Projects per year
Scope: Dietary advanced glycation endproducts (AGEs) are associated with negative biological effects, possibly due to accumulation in plasma and tissues and through modulation of inflammation and gut microbiota. Whether these biological consequences are reversible by limiting dietary AGE intake is unknown. Methods and results: Young healthy C57BL/6 mice were fed a standard chow (n = 10) or a baked chow high AGE-diet (n = 10) (~1.8–6.9 fold increased protein-bound Nε-(carboxymethyl)lysine (CML), Nε-(1-carboxyethyl)lysine (CEL), and Nδ-(5-hydro-5-methyl-4-imidazolon-2-yl)-ornithine (MG-H1)) for 10 weeks or a switch diet with baked chow for 5 weeks followed by 5 weeks of standard chow (n = 10). We assessed accumulation of AGEs in plasma, kidney, and liver and measured inflammatory markers and gut microbial composition. After 10 weeks of baked chow, a substantial panel of AGEs were increased in plasma, liver, and kidney. These increases were normalized after the switch diet. The inflammatory z-score increased after the baked chow diet. Gut microbial composition differed significantly between groups, with enriched Dubosiella spp. dominating these alterations. Conclusion: A high AGE-diet led to an increase of AGEs in plasma, kidney, and liver and to more inflammation and modification of the gut microbiota. These effects were reversed or discontinued by a diet lower in AGEs.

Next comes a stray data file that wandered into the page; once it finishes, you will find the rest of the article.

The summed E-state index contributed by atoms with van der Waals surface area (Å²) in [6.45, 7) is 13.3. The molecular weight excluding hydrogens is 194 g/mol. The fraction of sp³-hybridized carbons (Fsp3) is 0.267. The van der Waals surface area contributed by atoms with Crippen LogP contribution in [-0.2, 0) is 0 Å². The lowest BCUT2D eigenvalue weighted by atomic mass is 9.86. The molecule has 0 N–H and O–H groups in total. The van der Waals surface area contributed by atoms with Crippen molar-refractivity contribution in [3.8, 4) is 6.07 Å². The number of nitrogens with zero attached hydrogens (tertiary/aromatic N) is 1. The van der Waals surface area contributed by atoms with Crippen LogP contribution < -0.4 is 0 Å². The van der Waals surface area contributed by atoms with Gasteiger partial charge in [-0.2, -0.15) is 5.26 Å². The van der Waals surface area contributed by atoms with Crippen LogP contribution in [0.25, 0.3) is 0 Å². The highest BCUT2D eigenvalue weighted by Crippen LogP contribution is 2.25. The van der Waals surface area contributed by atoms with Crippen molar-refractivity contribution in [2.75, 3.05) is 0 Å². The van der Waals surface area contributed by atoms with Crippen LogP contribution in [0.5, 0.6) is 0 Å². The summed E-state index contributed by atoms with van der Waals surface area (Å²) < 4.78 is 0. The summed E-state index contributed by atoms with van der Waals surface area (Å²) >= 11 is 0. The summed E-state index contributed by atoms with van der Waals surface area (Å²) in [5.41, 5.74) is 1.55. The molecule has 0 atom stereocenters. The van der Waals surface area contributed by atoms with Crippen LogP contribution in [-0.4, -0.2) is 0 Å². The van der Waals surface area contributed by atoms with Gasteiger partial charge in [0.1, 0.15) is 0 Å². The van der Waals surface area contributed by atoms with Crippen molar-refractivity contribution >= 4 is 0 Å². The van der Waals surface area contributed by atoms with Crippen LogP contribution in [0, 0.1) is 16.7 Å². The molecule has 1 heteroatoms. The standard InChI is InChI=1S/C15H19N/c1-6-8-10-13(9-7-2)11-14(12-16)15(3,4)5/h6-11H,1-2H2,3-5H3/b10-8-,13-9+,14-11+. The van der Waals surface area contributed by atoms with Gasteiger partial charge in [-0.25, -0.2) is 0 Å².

|Journal||Food Research International|
|Early online date||18 Jun 2021|
|Publication status||Published - 2021|
- 16S rRNA sequencing
- Dietary advanced glycation endproducts
- Gut microbiota
- Ultra-performance liquid chromatography tandem mass spectrometry
FingerprintDive into the research topics of 'Dietary advanced glycation endproducts (AGEs) increase their concentration in plasma and tissues, result in inflammation and modulate gut microbial composition in mice: evidence for reversibility'. Together they form a unique fingerprint.
- 1 Finished
VLAG AIO gut microbiome chip (KB-37-002-020, KB-23-002-036)
1/01/18 → 31/12/22